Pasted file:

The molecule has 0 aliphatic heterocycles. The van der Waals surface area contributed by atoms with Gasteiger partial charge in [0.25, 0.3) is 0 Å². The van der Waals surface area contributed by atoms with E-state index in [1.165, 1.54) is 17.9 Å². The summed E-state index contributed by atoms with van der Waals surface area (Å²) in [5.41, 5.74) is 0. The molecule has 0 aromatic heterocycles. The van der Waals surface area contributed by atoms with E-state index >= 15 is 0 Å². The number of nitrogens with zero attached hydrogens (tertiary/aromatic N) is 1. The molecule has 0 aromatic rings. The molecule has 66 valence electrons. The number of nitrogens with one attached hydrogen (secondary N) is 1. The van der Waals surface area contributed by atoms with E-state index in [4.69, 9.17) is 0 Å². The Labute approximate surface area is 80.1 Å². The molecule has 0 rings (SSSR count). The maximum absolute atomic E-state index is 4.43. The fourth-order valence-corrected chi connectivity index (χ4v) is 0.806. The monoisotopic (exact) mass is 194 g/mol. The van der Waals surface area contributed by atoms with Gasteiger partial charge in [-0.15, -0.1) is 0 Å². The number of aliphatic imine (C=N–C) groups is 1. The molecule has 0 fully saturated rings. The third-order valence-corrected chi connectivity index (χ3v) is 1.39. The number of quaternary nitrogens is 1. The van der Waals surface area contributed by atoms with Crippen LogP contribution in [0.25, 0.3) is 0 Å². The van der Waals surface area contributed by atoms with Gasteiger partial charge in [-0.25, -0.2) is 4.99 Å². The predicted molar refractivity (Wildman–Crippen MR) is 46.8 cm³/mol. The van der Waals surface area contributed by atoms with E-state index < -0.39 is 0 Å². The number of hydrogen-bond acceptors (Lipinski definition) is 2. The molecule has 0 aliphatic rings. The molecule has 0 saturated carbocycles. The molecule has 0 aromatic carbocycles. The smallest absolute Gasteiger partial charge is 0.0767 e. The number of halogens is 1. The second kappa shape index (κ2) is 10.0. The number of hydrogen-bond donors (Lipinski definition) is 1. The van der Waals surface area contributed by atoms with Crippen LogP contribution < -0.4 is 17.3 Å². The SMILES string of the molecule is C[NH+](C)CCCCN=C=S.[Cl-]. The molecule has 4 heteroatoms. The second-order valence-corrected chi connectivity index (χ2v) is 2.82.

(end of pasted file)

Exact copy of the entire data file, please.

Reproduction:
The molecule has 0 aliphatic heterocycles. The van der Waals surface area contributed by atoms with Gasteiger partial charge in [0.25, 0.3) is 0 Å². The van der Waals surface area contributed by atoms with E-state index in [1.165, 1.54) is 17.9 Å². The summed E-state index contributed by atoms with van der Waals surface area (Å²) in [5.41, 5.74) is 0. The molecule has 0 aromatic heterocycles. The van der Waals surface area contributed by atoms with E-state index >= 15 is 0 Å². The number of nitrogens with zero attached hydrogens (tertiary/aromatic N) is 1. The molecule has 0 aromatic rings. The molecule has 66 valence electrons. The number of nitrogens with one attached hydrogen (secondary N) is 1. The van der Waals surface area contributed by atoms with E-state index in [4.69, 9.17) is 0 Å². The Labute approximate surface area is 80.1 Å². The molecule has 0 rings (SSSR count). The maximum absolute atomic E-state index is 4.43. The fourth-order valence-corrected chi connectivity index (χ4v) is 0.806. The monoisotopic (exact) mass is 194 g/mol. The van der Waals surface area contributed by atoms with Gasteiger partial charge in [-0.15, -0.1) is 0 Å². The number of aliphatic imine (C=N–C) groups is 1. The molecule has 0 fully saturated rings. The third-order valence-corrected chi connectivity index (χ3v) is 1.39. The number of quaternary nitrogens is 1. The van der Waals surface area contributed by atoms with Crippen LogP contribution in [0.25, 0.3) is 0 Å². The van der Waals surface area contributed by atoms with Gasteiger partial charge in [-0.25, -0.2) is 4.99 Å². The predicted molar refractivity (Wildman–Crippen MR) is 46.8 cm³/mol. The van der Waals surface area contributed by atoms with E-state index < -0.39 is 0 Å². The number of hydrogen-bond acceptors (Lipinski definition) is 2. The molecule has 0 aliphatic rings. The molecule has 0 saturated carbocycles. The molecule has 0 aromatic carbocycles. The smallest absolute Gasteiger partial charge is 0.0767 e. The number of halogens is 1. The second kappa shape index (κ2) is 10.0. The number of hydrogen-bond donors (Lipinski definition) is 1. The van der Waals surface area contributed by atoms with Crippen LogP contribution < -0.4 is 17.3 Å². The SMILES string of the molecule is C[NH+](C)CCCCN=C=S.[Cl-]. The molecule has 4 heteroatoms. The second-order valence-corrected chi connectivity index (χ2v) is 2.82.